Debunking the Most Common European Car Ownership Myths
European cars are undoubtedly popular in the United States, having sold over 1.3 million of them throughout the country just last year. However, they do get a lot of flak for some reason too.
They are the butt of a lot of jokes and odd rumors, but with no real ties to the reality of these vehicles. You may want to know the truth about them, so let's talk about some of the biggest myths of European car ownership.
Myth #1: They're Too Expensive To Maintain
You'll often hear that Volkswagens and BMWs will cost you an arm and a leg for routine maintenance, like oil changes. Yes, their oil is slightly more expensive, but if you're only buying the parts and changing it yourself, you'll be spending somewhere between $40 and $150, depending on the car. Not bad considering it now costs around $90 for a standard oil change at Valvoline for instance.
Even if your oil change is a little more expensive than you're used to, this cost is offset by the built-to-last engines you're putting the oil into.
Myth #2: Their Parts Are Too Expensive
This might be the most common myth people hear about European cars. You can get Volkswagen parts, BMW parts, or even Mercedes parts for extremely low prices if you know where to look. In fact, European aftermarket parts are often more affordable than American parts altogether. They get even cheaper if you don't mind using second-hand equipment too.
Parts for any car aren't necessarily cheap, and it's unknown why European cars were picked out to have this bad reputation, but you can easily find parts for comparable prices to American or Japanese car parts.
Myth #3: You Can Only Get Service at the Dealership
This one is just totally false. How many VWs, BMWs, Mercedes, and other vehicles do you see on the road? Do you really think there's no market for mechanics to learn about these cars? If they aren't, they're missing out on a lot of business.
There are plenty of qualified European mechanics out there who can get you the repairs you need and maintain your warranty as if it were any other car.
The same myth has also made it in the opposite direction too, where it's said that any mechanic can work on European cars. This is also false. You don't always have to go to your expensive dealership, but it is best to find a mechanic who has experience or specializes in European vehicles.
Myth #4: You Can Go 10,000 Miles Without An Oil Change
This is pure propaganda from the oil companies who are trying to declare their products to be superior to all others, and you shouldn't buy into it. Could your car last 10,000 miles between oil changes with top-quality oil? Probably. Should you try it? Absolutely not.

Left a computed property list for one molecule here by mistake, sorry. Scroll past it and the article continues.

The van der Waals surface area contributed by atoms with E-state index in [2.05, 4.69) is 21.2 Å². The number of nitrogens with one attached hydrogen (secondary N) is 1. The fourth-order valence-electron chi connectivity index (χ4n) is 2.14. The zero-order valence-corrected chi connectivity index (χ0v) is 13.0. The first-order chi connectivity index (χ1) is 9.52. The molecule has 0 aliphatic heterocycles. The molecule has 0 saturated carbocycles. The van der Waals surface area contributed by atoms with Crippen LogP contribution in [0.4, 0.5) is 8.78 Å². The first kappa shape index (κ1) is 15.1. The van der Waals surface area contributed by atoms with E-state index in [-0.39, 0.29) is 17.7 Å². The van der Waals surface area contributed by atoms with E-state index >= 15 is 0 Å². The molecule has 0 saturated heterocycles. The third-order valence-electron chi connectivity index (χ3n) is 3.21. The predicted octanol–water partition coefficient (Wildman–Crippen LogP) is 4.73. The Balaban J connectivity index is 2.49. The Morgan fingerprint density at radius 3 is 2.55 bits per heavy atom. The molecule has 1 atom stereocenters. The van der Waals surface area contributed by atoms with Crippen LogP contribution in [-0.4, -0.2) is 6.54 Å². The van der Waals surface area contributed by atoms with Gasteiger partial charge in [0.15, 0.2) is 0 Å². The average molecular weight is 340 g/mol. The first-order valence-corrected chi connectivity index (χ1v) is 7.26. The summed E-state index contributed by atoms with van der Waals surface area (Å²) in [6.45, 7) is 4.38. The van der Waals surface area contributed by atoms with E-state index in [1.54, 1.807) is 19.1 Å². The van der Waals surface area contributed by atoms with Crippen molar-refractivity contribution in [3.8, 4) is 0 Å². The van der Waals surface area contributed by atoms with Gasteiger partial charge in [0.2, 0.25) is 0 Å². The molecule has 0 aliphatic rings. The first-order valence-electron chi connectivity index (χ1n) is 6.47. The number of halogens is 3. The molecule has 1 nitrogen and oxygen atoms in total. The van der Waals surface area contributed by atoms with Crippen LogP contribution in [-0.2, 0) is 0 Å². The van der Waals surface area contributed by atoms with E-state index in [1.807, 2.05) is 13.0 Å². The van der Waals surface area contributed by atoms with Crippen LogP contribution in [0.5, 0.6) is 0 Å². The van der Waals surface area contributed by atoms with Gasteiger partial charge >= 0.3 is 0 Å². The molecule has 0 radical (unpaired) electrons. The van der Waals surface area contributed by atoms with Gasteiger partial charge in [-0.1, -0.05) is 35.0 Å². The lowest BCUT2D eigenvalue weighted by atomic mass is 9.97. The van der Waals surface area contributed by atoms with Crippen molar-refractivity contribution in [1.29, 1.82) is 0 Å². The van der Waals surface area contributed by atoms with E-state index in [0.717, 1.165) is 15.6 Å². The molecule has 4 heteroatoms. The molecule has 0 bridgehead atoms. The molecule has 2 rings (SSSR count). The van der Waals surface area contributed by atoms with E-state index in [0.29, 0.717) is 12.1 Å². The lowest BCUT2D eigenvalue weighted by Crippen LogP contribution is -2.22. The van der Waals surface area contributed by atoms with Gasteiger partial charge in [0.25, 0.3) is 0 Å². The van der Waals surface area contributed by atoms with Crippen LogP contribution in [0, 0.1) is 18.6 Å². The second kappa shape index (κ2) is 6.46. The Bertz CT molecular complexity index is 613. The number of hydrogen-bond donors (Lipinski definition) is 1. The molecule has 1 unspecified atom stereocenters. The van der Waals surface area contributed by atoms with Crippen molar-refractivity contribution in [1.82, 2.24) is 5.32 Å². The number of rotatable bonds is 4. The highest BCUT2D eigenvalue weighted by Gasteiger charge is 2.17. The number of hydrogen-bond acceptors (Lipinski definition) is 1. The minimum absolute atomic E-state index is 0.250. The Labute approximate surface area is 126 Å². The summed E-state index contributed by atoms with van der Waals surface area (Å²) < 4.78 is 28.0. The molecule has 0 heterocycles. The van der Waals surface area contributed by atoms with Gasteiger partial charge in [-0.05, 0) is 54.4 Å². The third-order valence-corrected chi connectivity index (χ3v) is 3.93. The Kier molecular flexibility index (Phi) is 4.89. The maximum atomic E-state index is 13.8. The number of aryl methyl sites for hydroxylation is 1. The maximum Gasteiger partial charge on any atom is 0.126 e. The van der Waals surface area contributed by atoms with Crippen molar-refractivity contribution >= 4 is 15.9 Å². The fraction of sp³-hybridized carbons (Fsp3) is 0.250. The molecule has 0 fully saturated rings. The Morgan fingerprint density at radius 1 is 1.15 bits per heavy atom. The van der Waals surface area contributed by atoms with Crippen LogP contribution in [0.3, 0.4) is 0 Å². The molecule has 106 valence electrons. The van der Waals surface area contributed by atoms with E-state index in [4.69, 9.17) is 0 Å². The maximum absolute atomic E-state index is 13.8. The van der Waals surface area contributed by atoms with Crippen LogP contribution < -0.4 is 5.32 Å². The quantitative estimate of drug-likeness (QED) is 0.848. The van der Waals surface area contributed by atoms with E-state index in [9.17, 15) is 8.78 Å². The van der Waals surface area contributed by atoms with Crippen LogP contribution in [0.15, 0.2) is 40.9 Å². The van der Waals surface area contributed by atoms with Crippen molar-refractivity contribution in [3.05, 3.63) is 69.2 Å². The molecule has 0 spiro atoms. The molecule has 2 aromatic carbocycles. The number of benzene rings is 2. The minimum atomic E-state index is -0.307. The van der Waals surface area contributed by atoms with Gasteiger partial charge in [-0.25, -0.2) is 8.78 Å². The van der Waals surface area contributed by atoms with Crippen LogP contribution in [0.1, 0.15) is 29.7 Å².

Some of the myths are that these cars can last up to 25,000 miles. This is purely untrue. The oil companies embellish and your dealer won't tell you otherwise because they'll be happy selling you a new car, so don't believe either of them! For most vehicles, certainly not all, you should change your oil at least every 5,000 miles with extreme diligence for the best results in your engine, and to get the most miles out of it.
Many European vehicles do last longer between oil changes, but going over 10,000 miles with any kind of oil is setting you up for disaster. It's better to check your dipstick periodically than to assume there's a magic number that works every time.
Remember that each car will have different requirements for the duration between changes, the amount, and the type of oil that should be used. Your owner's manual will tell you, but you can also look it up online.
Myth #5: All European Cars Use Premium Gas
Premium gas makes your engine run smoother and keeps it clean, so why wouldn't you use it? The truth is, premium gas is only good for certain vehicles, and certainly not all European ones. The best type of fuel to put in your vehicle is whatever your owner manual recommends. In some cases, that may even be diesel.
Pumping premium gas into a car that takes regular will be very harmful to your engine over time, so make sure you know what your car is designed to take before getting whatever grade at the pump.
Myth #6: European Cars Are Hard To Work On
This is only true if you're used to working on American or Japanese cars. If you're used to European cars, you'll find American cars just as hard. European cars are different, but not necessarily more difficult.
If you learn how to repair these cars, or you go to a mechanic who knows them, it's not at all more difficult to maintain over other vehicles. You should first familiarize yourself with the design language by reading the owner's manual if you want to understand how to work on them.
There are also endless amounts of online resources to familiarize yourself with them. From YouTube videos to manufacturer websites to blogs, you'll find it all.
European vehicles offer some of the best technology and equipment on the market, so don't count them out. The number one myth of European car ownership is that everything has to be expensive, but don't listen to that nonsense. Get aftermarket parts, do your routine maintenance, and you'll have that car for a very long time. Stay up to date with our latest auto news and check out our clearance items if you really want cheap parts.